Yoga has become popular as a form of physical exercise, meant to promote self- control and wellbeing. Rooted in ancient Indian mind-body practices, yoga ties together stretches, meditation, and breathing techniques to relax, control, and strengthen participants mentally and physically. Studies show that yoga effectively improves cardiovascular risk factors, and reduces incidences of heart attacks and strokes.

Researchers from the US and Netherlands recently reviewed 37 randomized controlled trials for 2,768 subjects concerning yoga’s benefits to cardiovascular health. The analysis investigated how yoga may be beneficial in managing and improving cardiovascular disease to determine whether it could be an worthy cardiovascular health therapy.

Results revealed that yoga’s effect on risks factors were similar to that of exercise. Yoga was shown to significantly improve health when compared to subjects who did not exercise at all.

Health benefits include:

  • Reduced body mass index (BMI).

  • Reduced systolic blood pressure.

  • Reduced low-density (bad) lipoprotein cholesterol.

  • Increased high-density (good) lipoprotein cholesterol.

Significant changes were also observed:

  • Decreased body weight.

  • Reduced diastolic blood pressure.

  • Reduced total cholesterol.

  • Lowered heart rate.

Because these finding appear to indicate that yoga is as beneficial as brisk walking or biking, people who need to exercise, but are unable to participate in aerobic forms, have another means to achieve cardiovascular fitness.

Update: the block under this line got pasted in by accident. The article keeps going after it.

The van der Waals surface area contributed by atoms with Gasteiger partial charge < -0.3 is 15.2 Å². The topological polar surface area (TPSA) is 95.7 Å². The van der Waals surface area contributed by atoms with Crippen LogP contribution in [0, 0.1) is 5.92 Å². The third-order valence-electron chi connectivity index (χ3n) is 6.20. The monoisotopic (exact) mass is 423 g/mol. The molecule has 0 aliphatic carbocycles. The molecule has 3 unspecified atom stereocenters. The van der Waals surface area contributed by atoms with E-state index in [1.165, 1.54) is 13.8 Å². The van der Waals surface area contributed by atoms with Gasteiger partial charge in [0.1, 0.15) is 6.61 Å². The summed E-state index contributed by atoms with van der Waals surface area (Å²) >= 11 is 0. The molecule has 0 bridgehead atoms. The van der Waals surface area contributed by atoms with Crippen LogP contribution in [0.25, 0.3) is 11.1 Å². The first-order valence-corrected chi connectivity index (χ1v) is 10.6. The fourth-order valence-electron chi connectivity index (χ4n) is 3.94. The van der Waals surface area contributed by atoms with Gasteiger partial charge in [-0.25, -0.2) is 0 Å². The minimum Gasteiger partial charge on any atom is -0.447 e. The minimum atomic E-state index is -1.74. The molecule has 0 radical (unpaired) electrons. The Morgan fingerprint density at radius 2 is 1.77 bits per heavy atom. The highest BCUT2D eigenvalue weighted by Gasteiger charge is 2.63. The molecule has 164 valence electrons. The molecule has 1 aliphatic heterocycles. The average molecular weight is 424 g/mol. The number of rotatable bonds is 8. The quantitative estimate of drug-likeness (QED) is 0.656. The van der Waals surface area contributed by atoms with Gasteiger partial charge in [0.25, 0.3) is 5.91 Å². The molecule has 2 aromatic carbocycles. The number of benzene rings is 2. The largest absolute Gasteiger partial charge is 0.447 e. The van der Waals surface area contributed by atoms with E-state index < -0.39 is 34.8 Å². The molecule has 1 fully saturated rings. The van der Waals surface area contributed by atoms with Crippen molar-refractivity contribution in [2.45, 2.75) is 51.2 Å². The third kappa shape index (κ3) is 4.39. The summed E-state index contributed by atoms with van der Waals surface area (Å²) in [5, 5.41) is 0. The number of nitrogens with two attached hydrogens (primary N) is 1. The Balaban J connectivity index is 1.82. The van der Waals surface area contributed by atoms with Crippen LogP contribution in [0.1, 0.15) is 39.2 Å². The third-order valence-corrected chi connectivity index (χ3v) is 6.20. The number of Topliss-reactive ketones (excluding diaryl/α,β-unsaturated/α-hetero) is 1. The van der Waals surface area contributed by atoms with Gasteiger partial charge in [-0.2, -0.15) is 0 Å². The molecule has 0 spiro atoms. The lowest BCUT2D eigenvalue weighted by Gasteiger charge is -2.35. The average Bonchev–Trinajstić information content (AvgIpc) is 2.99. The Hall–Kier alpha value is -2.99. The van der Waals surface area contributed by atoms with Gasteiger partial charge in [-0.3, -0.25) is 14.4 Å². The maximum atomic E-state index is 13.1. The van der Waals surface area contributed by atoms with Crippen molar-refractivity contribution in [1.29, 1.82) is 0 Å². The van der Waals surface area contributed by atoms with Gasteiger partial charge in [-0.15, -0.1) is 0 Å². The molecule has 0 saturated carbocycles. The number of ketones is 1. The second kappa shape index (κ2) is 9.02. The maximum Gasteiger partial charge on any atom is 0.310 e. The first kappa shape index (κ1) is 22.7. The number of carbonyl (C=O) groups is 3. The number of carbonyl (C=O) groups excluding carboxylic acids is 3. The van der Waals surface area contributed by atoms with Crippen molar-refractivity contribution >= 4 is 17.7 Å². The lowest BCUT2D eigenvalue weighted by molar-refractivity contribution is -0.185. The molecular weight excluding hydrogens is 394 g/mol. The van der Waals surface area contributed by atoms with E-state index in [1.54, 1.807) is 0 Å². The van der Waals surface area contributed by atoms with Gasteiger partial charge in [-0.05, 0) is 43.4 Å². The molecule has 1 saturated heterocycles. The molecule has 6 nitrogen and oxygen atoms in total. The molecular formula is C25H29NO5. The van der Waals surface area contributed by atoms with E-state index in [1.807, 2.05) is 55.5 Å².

Researchers are also careful to note, "The similarity of yoga and exercise’s effect on cardiovascular risk factors suggest that there could be comparable working mechanisms, with some possible physiological aerobic benefits occurring with yoga practice, and some stress-reducing relaxation effect occurring with aerobic exercise," say the investigators.

All in all, the authors of the research affirm yoga’s potential for a wide variety of patient types and abilities.

"Yoga has the potential to be a cost-effective treatment and prevention strategy given its low cost, lack of expensive equipment or technology, potential greater adherence and health-related quality of life improvements, and possible accessibility to larger segments of the population," the authors conclude.

Read the full article here: Yoga comparable with walking, biking to improve cardiovascular risk – Medical News Today